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Inomine

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    Trondheim, Sør-Trøndelag, Norway
  1. Oh right! That makes perfect sense! *Facepalm* Of course! For some reason I thought the table changed if you did multiple attacks in a turn or something, and thats why it became harder to hit. But it says AT right there, I was just too caught up in my misunderstanding to see it. Thank you very much for your help. I flipped back and forth through the book and it was driving me crazy
  2. I'm sorry if this seems like a dumb question. I bought the book rather recently and have begun to get a grasp of the rules and CC. But what continues to befuddle my understanding is this simple thing: How does Armor work? I have read and re-read the armor section, and everything I can see is that it says 'armor goes from 0 to 10 and the higher you have the better you are protected'.. But for the love of gaming, I cant find or understand just how it actually works. Can someeone please explain it to me, or tell me what page I should be checking again, or even better, both? Thanks.
  3. Now we're talking. Santiago, that is great stuff. Exactly what I had in mind. I will definetively be trying out this system in my game, probably on the next session. Although it is a few weeks from now, so don't expect any quick results. However, I do have some questions. Mostly about what you said in your first version. 1.2, isn't it? You wrote that a commander cannot command more than his Fellowship Bonus + various extras at once. What did you mean? In your example the commander can command 16 companies at once. What if his force consists of 20 or 30? Will the rest wait in line? Or will they act independently, with their own roll, like a sub-commander, wich will have a lesser skill? Or would it be more appropriate if the different PC's lead different companies, wich would result in a war with multiple forces. Also, what if it actually are 3 or more sides to the conflict? Any thoughts on that? I like how your system makes it so that unless you attack with vastly overwhelming forces, or roll very good, the enemy will have a chance to retaliate and it will exchange back and forth a couple've times before it reaches an conclusion. And how do you view damage to a company andor selection on wich company to be damaged next? If a company have 1 hit left, will it function at full capacity until it is reduced to 0 hits? And how to choose wether the guard company or the sentinel company will take the next round of hits? I like the stuff so far. Hope to see more And thanks for replying to my initial plea for help with this level of engagement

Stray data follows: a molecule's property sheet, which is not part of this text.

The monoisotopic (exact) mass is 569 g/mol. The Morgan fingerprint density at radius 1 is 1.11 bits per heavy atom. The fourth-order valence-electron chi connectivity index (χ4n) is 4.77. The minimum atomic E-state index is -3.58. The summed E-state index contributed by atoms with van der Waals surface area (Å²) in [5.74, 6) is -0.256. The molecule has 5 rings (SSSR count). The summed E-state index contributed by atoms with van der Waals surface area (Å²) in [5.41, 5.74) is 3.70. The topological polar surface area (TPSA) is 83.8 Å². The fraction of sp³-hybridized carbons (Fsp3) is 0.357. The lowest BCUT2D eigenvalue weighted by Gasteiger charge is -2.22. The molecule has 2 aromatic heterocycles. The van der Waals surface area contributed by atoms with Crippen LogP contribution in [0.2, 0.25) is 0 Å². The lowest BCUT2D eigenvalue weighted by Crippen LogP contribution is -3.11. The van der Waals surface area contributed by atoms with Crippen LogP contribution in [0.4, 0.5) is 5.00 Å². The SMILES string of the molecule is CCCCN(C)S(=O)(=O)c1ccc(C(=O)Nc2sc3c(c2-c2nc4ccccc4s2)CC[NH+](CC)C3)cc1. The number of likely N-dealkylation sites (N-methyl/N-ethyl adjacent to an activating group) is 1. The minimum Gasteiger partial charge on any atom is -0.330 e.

4. Thanks for the reply. You bring up several good points. Even though I don't want to gloss over it too much, I don't want it to dominate the game. One session, two at the most. I'm not too sure how the players would like too much strategy and planning. But I got a varied group, so they're up for a little bit of everything, I think. But overall, I think they lean more into the 'hands on' departement. But I think the streamlined approach with some downtime would be the one that'd go best with both me and my players. I'm looking forward to see what ideas you might have
  5. War is an essential part of W40k, don't you think? My group are diving headlong into a small war, and I'm trying to figure out the best way to handle this. I've looked at the rules in the RT book for mass combat, but thats rules for single engagements, not war as a whole, and the particular conflict I have in mind is for between 500 and 1200 troops on each side. The way I'd like to do it is to have some kind of mechanicdie rolling to figure out how well (or bad) the fighting goes, and not going into too much detail of every engagement of the war. And then we could collectively describe how the war was going in game or something. And since a war would mostly be fought by the PC's troops, the PC's would have more of a commanding role. But ultimately, as the game is about the PCs they would have to descend on the battlefield for the important fight, wich could be combating the enemy leadership, doing a improtant sabotage mission, or whatever. But it should be a key element of the main conflict. My idea for this kind of war is that it won't be solved by one big engagement, but possibly a multitude of smaller engagements, possibly during several days, weeks or longer, depending on the conflict. Of course, narrating every engagement would be tedious and outright boring, so that won't do. What I'm thinking about is that it can be solved by a few dice rolls. Mainly Command and other skills that might apply for the PC's, and a more general roll, (whose 'stat' could be a more general percentage, like ship crew, instead spesific skills,) for the troops, wich will reflect their overall performance. These rolls would be rolled for both sides, like in a contested. And the results of the rolls could give a guideline of how much of the oppositions personell would be killed or rendered out of action. But I don't want everything to hinge on a singular roll, since that would seem to random. Does anyone have a more fleshed out system, or something like this? How have you handled these types of conflict? And lastly, do you have any input on my own idea? Too simple? Unneccesary? Brilliant? Genious? Okay, time to stop now. Tired.. But seriously. Any reply will be muy appreciado.
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